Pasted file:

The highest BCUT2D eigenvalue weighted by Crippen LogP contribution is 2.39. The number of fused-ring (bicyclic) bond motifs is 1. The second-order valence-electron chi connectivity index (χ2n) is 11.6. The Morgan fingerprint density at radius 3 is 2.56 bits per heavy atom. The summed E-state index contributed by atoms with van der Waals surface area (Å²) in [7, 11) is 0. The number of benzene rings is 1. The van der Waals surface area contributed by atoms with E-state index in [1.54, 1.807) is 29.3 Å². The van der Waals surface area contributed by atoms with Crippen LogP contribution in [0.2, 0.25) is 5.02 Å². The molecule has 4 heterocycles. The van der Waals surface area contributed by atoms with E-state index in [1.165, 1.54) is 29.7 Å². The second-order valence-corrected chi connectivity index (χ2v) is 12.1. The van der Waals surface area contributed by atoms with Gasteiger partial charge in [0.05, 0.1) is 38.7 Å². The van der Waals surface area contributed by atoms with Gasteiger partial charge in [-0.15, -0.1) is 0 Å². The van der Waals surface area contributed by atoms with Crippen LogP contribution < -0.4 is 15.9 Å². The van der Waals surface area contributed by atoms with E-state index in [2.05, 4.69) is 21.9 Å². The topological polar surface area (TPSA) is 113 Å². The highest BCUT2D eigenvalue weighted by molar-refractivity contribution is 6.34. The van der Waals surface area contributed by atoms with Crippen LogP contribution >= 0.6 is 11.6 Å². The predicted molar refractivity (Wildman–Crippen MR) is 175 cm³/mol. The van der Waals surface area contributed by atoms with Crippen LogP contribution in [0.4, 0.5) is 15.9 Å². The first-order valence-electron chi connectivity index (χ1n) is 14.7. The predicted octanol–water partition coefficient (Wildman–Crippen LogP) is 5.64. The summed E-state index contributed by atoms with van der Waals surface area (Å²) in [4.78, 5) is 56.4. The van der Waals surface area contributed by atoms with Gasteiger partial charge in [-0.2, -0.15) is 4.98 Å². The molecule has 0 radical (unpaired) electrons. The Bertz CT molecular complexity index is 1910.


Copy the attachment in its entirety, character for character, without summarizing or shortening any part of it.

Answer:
The highest BCUT2D eigenvalue weighted by Crippen LogP contribution is 2.39. The number of fused-ring (bicyclic) bond motifs is 1. The second-order valence-electron chi connectivity index (χ2n) is 11.6. The Morgan fingerprint density at radius 3 is 2.56 bits per heavy atom. The summed E-state index contributed by atoms with van der Waals surface area (Å²) in [7, 11) is 0. The number of benzene rings is 1. The van der Waals surface area contributed by atoms with E-state index in [1.54, 1.807) is 29.3 Å². The van der Waals surface area contributed by atoms with Crippen LogP contribution in [0.2, 0.25) is 5.02 Å². The molecule has 4 heterocycles. The van der Waals surface area contributed by atoms with E-state index in [1.165, 1.54) is 29.7 Å². The second-order valence-corrected chi connectivity index (χ2v) is 12.1. The van der Waals surface area contributed by atoms with Gasteiger partial charge in [0.05, 0.1) is 38.7 Å². The van der Waals surface area contributed by atoms with Gasteiger partial charge in [-0.15, -0.1) is 0 Å². The van der Waals surface area contributed by atoms with Crippen LogP contribution < -0.4 is 15.9 Å². The van der Waals surface area contributed by atoms with E-state index in [2.05, 4.69) is 21.9 Å². The topological polar surface area (TPSA) is 113 Å². The highest BCUT2D eigenvalue weighted by molar-refractivity contribution is 6.34. The van der Waals surface area contributed by atoms with Crippen LogP contribution >= 0.6 is 11.6 Å². The predicted molar refractivity (Wildman–Crippen MR) is 175 cm³/mol. The van der Waals surface area contributed by atoms with Crippen LogP contribution in [0.4, 0.5) is 15.9 Å². The first-order valence-electron chi connectivity index (χ1n) is 14.7. The predicted octanol–water partition coefficient (Wildman–Crippen LogP) is 5.64. The summed E-state index contributed by atoms with van der Waals surface area (Å²) in [4.78, 5) is 56.4. The van der Waals surface area contributed by atoms with Gasteiger partial charge in [-0.2, -0.15) is 4.98 Å². The molecule has 0 radical (unpaired) electrons. The Bertz CT molecular complexity index is 1910.